My Kippah, Myself


photo by Hank Arkin

This article was originally published on CJ Online. It has been reposted here with permission.
I turn heads.
I say this with no small amount of modesty, but I know it to be true. It’s not my bold fashion choices or the streaks of blue and green in my hair that cause people to stare. No, the thing about me that draws the most attention is my kippah.
It’s been over 20 years, since fourth grade, that I’ve been wearing a kippah consistently. I wish the story were more exciting. I wish it had been a moment of revolution, when the spirit of egalitarianism took hold in my young heart and I refused to ignore its clarion call. It didn’t exactly happen that way. What did happen? It was pretty simple: my parents came home with a present. It was purple and sparkly, and I was nine. And beyond that, it was even simpler: Jewish people wear kippot. I’m Jewish. QED.
And since then, but for the public-school years, it’s been an ongoing motif in my life. After years at a day school, starting public school in seventh grade was difficult enough; add the Hebrew name to the mix and…well, even the strongest identity would be hard-pressed to stand up to that. But during summers at Camp Ramah, at USY kinnusim, and always at shul, my kippah was there. And when I began college at the University of Judaism (now the American Jewish University), en route to a life as a Jewish professional, it came back to stay.
Since then I’ve learned which hairstyles work best with a kippah and the style of clip that attaches best to my head. I’ve learned to keep my head up during spontaneous lectures from strangers, to smile kindly when a small child gets frightened, and to nod politely when someone tells me they’ve never seen a woman in a kippah before. I smile and wave at people who point at me.
I don’t wear a kippah in order to spark conversations, but many people take it that way. Interestingly, in my hometown of Omaha, Nebraska, nobody so much as batted an eyelash. In New York City, where I live now, I get many more reactions. And because it’s New York City, most people have no compunction about striking up a discussion.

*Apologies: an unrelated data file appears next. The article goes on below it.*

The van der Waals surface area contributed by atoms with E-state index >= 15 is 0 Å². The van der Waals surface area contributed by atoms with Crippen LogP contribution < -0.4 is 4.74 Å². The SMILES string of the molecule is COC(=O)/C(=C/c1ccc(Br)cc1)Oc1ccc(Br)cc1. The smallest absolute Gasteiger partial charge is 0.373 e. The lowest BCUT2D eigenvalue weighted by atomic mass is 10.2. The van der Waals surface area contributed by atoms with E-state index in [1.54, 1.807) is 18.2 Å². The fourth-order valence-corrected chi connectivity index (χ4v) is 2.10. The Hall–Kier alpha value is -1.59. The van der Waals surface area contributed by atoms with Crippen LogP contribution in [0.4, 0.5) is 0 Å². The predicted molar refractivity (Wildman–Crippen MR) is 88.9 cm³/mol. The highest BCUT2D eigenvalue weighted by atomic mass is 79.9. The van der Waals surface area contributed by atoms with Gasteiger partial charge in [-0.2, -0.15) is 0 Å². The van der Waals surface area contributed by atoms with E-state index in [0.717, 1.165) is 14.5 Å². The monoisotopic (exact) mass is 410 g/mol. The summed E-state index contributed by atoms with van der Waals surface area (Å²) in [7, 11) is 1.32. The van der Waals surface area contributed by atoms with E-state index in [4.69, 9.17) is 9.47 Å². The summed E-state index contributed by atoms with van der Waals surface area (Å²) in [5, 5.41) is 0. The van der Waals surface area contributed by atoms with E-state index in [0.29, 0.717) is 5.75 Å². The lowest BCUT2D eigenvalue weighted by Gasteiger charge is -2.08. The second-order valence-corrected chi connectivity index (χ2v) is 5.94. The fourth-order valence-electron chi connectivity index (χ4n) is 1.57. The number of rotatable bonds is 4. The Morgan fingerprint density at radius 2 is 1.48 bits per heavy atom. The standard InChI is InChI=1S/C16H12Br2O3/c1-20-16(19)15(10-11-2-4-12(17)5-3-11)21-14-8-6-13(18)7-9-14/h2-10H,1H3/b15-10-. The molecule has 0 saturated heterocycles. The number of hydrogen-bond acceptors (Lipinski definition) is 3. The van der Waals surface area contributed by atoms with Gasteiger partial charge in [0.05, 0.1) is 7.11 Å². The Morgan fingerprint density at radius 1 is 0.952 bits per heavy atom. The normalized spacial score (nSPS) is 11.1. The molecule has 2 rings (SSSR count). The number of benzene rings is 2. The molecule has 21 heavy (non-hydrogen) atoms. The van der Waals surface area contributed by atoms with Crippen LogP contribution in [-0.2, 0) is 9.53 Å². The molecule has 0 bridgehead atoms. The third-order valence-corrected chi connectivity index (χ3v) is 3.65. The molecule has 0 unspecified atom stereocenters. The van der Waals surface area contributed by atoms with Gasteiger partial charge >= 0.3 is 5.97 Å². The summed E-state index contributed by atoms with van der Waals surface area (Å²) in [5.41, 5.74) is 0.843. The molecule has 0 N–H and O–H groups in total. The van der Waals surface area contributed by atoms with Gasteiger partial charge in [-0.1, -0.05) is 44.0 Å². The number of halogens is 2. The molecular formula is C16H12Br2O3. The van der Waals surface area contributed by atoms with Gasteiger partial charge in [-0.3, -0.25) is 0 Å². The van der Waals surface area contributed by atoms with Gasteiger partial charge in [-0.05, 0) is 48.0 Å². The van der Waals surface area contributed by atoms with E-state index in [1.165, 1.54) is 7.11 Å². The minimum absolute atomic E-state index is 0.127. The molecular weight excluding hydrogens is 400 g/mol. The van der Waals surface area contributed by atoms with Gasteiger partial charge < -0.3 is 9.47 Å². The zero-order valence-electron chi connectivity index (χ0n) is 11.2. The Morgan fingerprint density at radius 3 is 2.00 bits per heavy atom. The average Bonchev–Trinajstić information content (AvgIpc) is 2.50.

One night on the subway, an old man in a black hat asked me who told me it was okay to wear a kippah (looking shocked when I replied, “my rabbis and teachers”), and then asked if I was Jewish. Later, of course, I came up with all sorts of zingers: “Oh, this? I thought it would be a great way to cover my bald spot!” “Gosh, I’m glad you didn’t see me with tefillin marks!” “No hablo ingles.”
But all these reactions diminish the seriousness of my truth. The truth is that I believe in a God in whose image we are created, and that my connection to God pushes me to cover my head. It’s that simple, and that complex. It’s my favorite explanation for why Jews wear kippot – just like indentured servants in Rome who covered their heads to show that they were living a life of service, we cover our heads to show that we live in service to God. And when I’m not wearing a kippah, I feel different. This is who I am.
Unfortunately, the man on the subway was one of a long line of fellow Jews offering me their unsolicited opinions or unwanted attention. A woman at the grocery store told me I was disrespecting God. My fifth-grade classmate took my kippah clips when I was scratching my head. One dad explained to his kids that sometimes men wear dresses. And one couple pointed and stared at me through the window as though I couldn’t see them. If I weren’t constrained by my ingrained politeness, this is what I would tell them:
My kippah is not about you any more than the rest of the way I present myself is about you. My kippah is about me, it’s about God. It’s about Judaism and family and tradition. You are not the official arbiter of what Judaism is or is not. I do not require your understanding or your approval; however, respect is appreciated. If you’ve got honest questions, ask away – but if you plan to lecture or yell, please just walk on by.
And if you keep gawking at me, your face will freeze like that.
Gila Drazen is the communications associate at the United Synagogue of Conservative Judaism.